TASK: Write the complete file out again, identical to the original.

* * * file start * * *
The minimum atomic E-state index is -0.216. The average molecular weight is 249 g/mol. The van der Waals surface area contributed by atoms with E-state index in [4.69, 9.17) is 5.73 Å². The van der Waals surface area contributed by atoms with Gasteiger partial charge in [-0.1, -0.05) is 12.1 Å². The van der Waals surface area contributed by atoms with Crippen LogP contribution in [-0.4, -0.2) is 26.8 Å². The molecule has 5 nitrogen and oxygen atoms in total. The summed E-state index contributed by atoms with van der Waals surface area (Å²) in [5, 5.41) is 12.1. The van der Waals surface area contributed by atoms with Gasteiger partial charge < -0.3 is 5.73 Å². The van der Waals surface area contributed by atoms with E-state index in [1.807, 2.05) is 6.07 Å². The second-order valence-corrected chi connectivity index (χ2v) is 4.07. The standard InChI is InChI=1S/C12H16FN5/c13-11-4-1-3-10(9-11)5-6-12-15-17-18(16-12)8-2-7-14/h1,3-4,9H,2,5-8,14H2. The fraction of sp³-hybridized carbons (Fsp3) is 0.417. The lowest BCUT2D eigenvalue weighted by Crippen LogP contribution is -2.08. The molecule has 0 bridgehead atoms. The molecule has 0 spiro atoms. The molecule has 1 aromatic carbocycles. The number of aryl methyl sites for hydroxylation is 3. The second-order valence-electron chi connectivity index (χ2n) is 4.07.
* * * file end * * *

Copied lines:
The minimum atomic E-state index is -0.216. The average molecular weight is 249 g/mol. The van der Waals surface area contributed by atoms with E-state index in [4.69, 9.17) is 5.73 Å². The van der Waals surface area contributed by atoms with Gasteiger partial charge in [-0.1, -0.05) is 12.1 Å². The van der Waals surface area contributed by atoms with Crippen LogP contribution in [-0.4, -0.2) is 26.8 Å². The molecule has 5 nitrogen and oxygen atoms in total. The summed E-state index contributed by atoms with van der Waals surface area (Å²) in [5, 5.41) is 12.1. The van der Waals surface area contributed by atoms with Gasteiger partial charge < -0.3 is 5.73 Å². The van der Waals surface area contributed by atoms with E-state index in [1.807, 2.05) is 6.07 Å². The second-order valence-corrected chi connectivity index (χ2v) is 4.07. The standard InChI is InChI=1S/C12H16FN5/c13-11-4-1-3-10(9-11)5-6-12-15-17-18(16-12)8-2-7-14/h1,3-4,9H,2,5-8,14H2. The fraction of sp³-hybridized carbons (Fsp3) is 0.417. The lowest BCUT2D eigenvalue weighted by Crippen LogP contribution is -2.08. The molecule has 0 bridgehead atoms. The molecule has 0 spiro atoms. The molecule has 1 aromatic carbocycles. The number of aryl methyl sites for hydroxylation is 3. The second-order valence-electron chi connectivity index (χ2n) is 4.07.